Interestingly enough, the biggest "Standard" gainer of the week was Crucible of Worlds, which surged all the way up to $33 this week. The card is still technically Standard-legal, though it's almost exclusively a casual and Eternal card. I don't think Crucible is going to continue shooting up in price, but I strongly suspect it'll remain at or above the $30 range from now until it's reprinted again. It's about as safe a hold as it gets.
Speaking of gainers, let's talk about Modern Horizons. So far, Seasoned Pyromancer is the only mythic that's seen a meaningful increase in price since my set review. Here's hoping you read that piece and took action, because I've been pretty high on the card since the start. I predicted that the price would double once it broke out in my review, and I'm sticking with that take. If the early testing results hold up, we're looking at a $30-$35 card.
Over in the non-mythic rare camp, Hogaak, Arisen Necropolis jumped from $3 to $8 on Friday due to the emergence of a new Hogaak Bridgevine deck. The decklists are still a bit all over the place right now, but most of the lists use some combination of Bloodghast, Vengevine, Gravecrawler, Bridge from Below, and Hogaak. None of the deck's non-Hogaak pieces have spiked as of this writing, but I strongly suspect that by the time you read this article on Monday morning all of them will have jumped in price. I can't really evaluate whether buying in at the new price will be good or bad without seeing where they end up, but my guess is that all of these cards will see at least a 50% increase that'll persist for as long as folks want to try out the deck.
On the other side of the ledger, a lot of Modern Horizons cards are dropping hard now that packs are finding their way to shelves. Among the biggest losers so far are Sword of Truth and Justice; Sword of Sinew and Steel; Yawgmoth, Thran Physician; Echo of Eons; Unbound Flourishing; Mox Tantalite; and Tectonic Reformation. I didn't really love those cards to begin with, and I'm not surprised that they're all dropping.
What does surprise me is that the Horizon lands are dropping in price as well. These cards are going to be sought-after and expensive for a while, so I'd start monitoring their prices closely. It might behoove us all to buy in earlier than expected—say, in a week or two—before people realize just how much of an impact they're going to have. It's worth keeping an eye on at any rate, and I wouldn't be surprised if the Modern Horizons pendulum is currently swinging too far in the other direction. Most of these cards started off being overvalued, but we're pretty close to a place where they're all being undervalued.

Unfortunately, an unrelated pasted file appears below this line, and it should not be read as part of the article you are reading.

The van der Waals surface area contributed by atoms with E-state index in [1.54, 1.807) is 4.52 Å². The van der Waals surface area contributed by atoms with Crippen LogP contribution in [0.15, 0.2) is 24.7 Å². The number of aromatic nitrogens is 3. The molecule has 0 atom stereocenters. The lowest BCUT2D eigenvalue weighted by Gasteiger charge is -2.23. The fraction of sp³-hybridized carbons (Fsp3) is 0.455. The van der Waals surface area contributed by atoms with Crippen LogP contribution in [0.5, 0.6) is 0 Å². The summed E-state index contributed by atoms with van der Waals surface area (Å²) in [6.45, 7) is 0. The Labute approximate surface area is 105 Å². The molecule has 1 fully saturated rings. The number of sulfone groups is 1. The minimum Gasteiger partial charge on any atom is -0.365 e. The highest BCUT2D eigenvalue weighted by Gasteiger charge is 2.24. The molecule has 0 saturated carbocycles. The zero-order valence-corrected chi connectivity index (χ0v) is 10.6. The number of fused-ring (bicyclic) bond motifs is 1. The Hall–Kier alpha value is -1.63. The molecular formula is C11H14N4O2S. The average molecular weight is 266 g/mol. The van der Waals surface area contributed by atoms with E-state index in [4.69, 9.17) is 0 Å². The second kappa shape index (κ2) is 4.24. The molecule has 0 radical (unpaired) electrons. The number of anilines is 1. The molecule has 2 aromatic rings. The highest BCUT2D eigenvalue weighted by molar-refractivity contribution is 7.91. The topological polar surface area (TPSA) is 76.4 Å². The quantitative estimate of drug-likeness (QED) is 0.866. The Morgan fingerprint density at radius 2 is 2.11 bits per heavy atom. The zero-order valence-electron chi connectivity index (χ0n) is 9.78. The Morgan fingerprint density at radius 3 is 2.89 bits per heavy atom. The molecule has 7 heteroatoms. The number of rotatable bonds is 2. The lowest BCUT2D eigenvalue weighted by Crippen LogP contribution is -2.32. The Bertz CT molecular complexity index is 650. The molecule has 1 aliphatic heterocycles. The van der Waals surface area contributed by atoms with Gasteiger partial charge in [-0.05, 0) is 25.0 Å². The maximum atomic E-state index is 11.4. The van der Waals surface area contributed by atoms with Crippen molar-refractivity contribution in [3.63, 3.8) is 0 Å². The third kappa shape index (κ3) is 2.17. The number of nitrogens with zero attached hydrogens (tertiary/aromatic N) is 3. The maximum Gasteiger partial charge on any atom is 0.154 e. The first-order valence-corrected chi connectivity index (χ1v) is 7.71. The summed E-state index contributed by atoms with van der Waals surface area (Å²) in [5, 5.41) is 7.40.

The Netflix show might have been the biggest announcement of the week, but there were two other major pieces of Magic news as well. First, it looks like the US is finally getting better-quality card stock, beginning with the next print run of War of the Spark. Here's hoping it's the same card stock they get in Europe, which is far better than ours. I don't think the difference will be enough to cause price differences between the print runs, but better card stock is good for the longevity of our collections going forward.
Second, the London Mulligan is coming to all formats—permanently—starting with Core Set 2020. I don't think there will be too many spikes due to this, since cards like Serum Powder and Leyline of the Void spiked back when the new mulligan rules were first announced, but it is worth noting that this might change the balance of power a little in formats like Vintage, Legacy, and even Commander.
Foil copies of Grenzo, Dungeon Warden have already spiked a bit, since he lets Commander players mess with the bottom of their library after a mulligan, and I wouldn't be surprised if he becomes one of the hot new Commanders as people try to find ways to use and abuse the London Mulligan rules. This also puts Ancient Stirrings and/or the Urzatron lands closer to the banned list than they've ever been before, though I feel like Mycosynth Lattice is in a slightly more precarious position at the moment in terms of future legality.
Lastly, a word on Japanese War of the Spark boxes. I've had a lot of people asking me on social media whether they're worth the buy right now or not, and unless you're planning to hoard them sealed (I suspect they'll be worth a ton in the future) I'd strongly suggest that you simply buy the Japanese planeswalkers that you want as singles instead. Finding these boxes for less than $170-$180 is a chore right now, and the current expected value is a lot less than that. Your odds of opening a foil alt-art Liliana or Narset just aren't that high. If you really want those cards, just go buy them. Playing the lottery doesn't make sense right now.